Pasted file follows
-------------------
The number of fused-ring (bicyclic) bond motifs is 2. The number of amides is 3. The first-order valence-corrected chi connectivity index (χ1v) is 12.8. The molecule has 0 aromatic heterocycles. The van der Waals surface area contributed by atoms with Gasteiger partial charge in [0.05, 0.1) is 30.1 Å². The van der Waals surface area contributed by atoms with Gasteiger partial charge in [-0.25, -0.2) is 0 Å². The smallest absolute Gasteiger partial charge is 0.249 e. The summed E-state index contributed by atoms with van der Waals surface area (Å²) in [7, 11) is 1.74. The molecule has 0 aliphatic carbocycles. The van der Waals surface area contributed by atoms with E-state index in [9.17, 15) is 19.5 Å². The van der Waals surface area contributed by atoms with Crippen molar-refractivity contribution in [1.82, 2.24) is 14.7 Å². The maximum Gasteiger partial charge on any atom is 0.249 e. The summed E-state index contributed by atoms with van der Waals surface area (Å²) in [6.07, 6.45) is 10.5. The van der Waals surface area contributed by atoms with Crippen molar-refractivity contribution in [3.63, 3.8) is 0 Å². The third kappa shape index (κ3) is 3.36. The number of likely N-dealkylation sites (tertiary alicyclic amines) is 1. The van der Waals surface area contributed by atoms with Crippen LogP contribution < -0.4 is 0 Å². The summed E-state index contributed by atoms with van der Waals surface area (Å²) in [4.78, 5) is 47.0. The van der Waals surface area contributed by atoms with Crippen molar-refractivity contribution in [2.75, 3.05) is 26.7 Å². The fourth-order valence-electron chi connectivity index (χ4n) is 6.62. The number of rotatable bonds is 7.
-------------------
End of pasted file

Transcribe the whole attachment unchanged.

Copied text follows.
The number of fused-ring (bicyclic) bond motifs is 2. The number of amides is 3. The first-order valence-corrected chi connectivity index (χ1v) is 12.8. The molecule has 0 aromatic heterocycles. The van der Waals surface area contributed by atoms with Gasteiger partial charge in [0.05, 0.1) is 30.1 Å². The van der Waals surface area contributed by atoms with Gasteiger partial charge in [-0.25, -0.2) is 0 Å². The smallest absolute Gasteiger partial charge is 0.249 e. The summed E-state index contributed by atoms with van der Waals surface area (Å²) in [7, 11) is 1.74. The molecule has 0 aliphatic carbocycles. The van der Waals surface area contributed by atoms with E-state index in [9.17, 15) is 19.5 Å². The van der Waals surface area contributed by atoms with Crippen molar-refractivity contribution in [1.82, 2.24) is 14.7 Å². The maximum Gasteiger partial charge on any atom is 0.249 e. The summed E-state index contributed by atoms with van der Waals surface area (Å²) in [6.07, 6.45) is 10.5. The van der Waals surface area contributed by atoms with Crippen molar-refractivity contribution in [3.63, 3.8) is 0 Å². The third kappa shape index (κ3) is 3.36. The number of likely N-dealkylation sites (tertiary alicyclic amines) is 1. The van der Waals surface area contributed by atoms with Crippen LogP contribution < -0.4 is 0 Å². The summed E-state index contributed by atoms with van der Waals surface area (Å²) in [4.78, 5) is 47.0. The van der Waals surface area contributed by atoms with Crippen molar-refractivity contribution in [2.75, 3.05) is 26.7 Å². The fourth-order valence-electron chi connectivity index (χ4n) is 6.62. The number of rotatable bonds is 7.